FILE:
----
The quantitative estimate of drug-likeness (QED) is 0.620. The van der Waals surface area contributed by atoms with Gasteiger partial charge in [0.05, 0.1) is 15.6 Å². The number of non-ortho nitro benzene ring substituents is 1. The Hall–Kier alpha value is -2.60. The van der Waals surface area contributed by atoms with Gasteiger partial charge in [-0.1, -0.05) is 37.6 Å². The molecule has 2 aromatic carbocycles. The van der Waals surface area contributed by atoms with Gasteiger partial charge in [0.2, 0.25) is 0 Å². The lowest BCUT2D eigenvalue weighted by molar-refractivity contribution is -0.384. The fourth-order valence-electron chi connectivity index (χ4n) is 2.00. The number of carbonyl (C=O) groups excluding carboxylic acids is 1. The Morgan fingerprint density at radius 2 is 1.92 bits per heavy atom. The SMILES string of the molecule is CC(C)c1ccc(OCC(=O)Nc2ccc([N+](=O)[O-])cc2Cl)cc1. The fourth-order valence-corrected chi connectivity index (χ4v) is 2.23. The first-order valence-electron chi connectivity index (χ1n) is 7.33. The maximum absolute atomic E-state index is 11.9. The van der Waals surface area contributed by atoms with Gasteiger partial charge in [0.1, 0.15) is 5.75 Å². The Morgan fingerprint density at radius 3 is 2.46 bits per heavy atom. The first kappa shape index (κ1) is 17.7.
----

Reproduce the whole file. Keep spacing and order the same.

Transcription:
The quantitative estimate of drug-likeness (QED) is 0.620. The van der Waals surface area contributed by atoms with Gasteiger partial charge in [0.05, 0.1) is 15.6 Å². The number of non-ortho nitro benzene ring substituents is 1. The Hall–Kier alpha value is -2.60. The van der Waals surface area contributed by atoms with Gasteiger partial charge in [-0.1, -0.05) is 37.6 Å². The molecule has 2 aromatic carbocycles. The van der Waals surface area contributed by atoms with Gasteiger partial charge in [0.2, 0.25) is 0 Å². The lowest BCUT2D eigenvalue weighted by molar-refractivity contribution is -0.384. The fourth-order valence-electron chi connectivity index (χ4n) is 2.00. The number of carbonyl (C=O) groups excluding carboxylic acids is 1. The Morgan fingerprint density at radius 2 is 1.92 bits per heavy atom. The SMILES string of the molecule is CC(C)c1ccc(OCC(=O)Nc2ccc([N+](=O)[O-])cc2Cl)cc1. The fourth-order valence-corrected chi connectivity index (χ4v) is 2.23. The first-order valence-electron chi connectivity index (χ1n) is 7.33. The maximum absolute atomic E-state index is 11.9. The van der Waals surface area contributed by atoms with Gasteiger partial charge in [0.1, 0.15) is 5.75 Å². The Morgan fingerprint density at radius 3 is 2.46 bits per heavy atom. The first kappa shape index (κ1) is 17.7.